Half-shaft joints transmit drive from the half-shafts to the wheels. They are exposed to large loads and their failure disables the car. It is very important to regularly check the condition of the joint housings. Usually, the joints fail when they are penetrated by water or sand, or when they are not lubricated sufficiently. You should keep that in mind, as replacing the joints is quite costly.
What is a CV joint?
A CV joint is a part of the half-shaft allowing it to change its operating angle while continuing to transit the drive. This is required to ensure the upward and downward movement and the turning of the wheels relative to the immobile drive unit. Due to their function, CV joints are frequently referred to as homokinetic joints. CV joints are sensitive to corrosion and require lubrication; hence they are placed in a rubber housing filled with a lubricant.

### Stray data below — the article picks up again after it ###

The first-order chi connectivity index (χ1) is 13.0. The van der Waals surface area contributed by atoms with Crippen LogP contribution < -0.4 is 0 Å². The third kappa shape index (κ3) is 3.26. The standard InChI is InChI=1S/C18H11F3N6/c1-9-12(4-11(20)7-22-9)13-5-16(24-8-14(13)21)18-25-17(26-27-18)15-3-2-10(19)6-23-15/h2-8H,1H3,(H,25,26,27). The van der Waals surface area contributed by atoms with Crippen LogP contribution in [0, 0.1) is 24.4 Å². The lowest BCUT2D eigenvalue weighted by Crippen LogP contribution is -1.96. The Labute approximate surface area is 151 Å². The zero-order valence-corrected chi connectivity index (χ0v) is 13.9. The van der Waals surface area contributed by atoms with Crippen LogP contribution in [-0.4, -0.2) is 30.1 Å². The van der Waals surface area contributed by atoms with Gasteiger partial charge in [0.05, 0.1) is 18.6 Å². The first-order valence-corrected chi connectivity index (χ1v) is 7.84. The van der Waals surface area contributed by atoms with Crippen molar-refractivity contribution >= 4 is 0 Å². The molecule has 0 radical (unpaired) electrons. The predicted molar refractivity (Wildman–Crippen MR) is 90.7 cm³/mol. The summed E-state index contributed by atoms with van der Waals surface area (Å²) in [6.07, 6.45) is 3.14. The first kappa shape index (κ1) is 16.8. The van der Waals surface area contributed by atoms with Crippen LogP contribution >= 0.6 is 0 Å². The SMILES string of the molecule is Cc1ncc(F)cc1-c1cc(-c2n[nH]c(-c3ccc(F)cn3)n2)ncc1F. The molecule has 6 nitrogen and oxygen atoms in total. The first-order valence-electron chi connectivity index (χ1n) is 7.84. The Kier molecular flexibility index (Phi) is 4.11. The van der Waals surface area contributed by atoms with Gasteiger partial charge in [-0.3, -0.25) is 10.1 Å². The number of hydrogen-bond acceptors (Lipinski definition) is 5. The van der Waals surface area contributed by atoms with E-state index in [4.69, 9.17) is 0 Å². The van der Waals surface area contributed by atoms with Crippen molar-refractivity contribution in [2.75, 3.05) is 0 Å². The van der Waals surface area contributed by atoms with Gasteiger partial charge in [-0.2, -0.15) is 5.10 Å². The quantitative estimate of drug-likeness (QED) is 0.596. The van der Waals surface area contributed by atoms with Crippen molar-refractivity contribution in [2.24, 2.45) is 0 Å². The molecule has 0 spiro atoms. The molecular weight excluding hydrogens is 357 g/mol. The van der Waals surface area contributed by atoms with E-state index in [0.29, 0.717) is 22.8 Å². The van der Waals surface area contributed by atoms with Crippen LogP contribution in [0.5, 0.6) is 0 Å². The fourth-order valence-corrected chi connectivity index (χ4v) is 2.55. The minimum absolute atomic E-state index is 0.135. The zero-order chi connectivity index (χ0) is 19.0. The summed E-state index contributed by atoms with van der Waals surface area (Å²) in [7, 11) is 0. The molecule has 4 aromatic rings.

When should a CV joint be changed?
If such rubber housing is torn or cracks, the lubricant leaks out of it and water, sand and other contaminants make their way to the joint, causing corrosion and damage to its working surfaces, as well as a play and a knocking noise during turning, and, ultimately, its collapse. If this is the case, the joint must be replaced.
How is a CV joint replaced?
In order to replace an internal CV joint you must first remove the half-shaft by removing the kingpin and sliding the spline of the external joint out of the hub. Next, the half-shaft should be slid out of the gear box. Finally, the joint is removed from the half-shaft and replaced with a new one. This is a perfect opportunity to check and, if necessary, replace the rubber housings of the other joints. A new housing should be filled with a lubricant and new mounting bands should be applied. The fixed half-shaft is fitted back into place in the reverse order.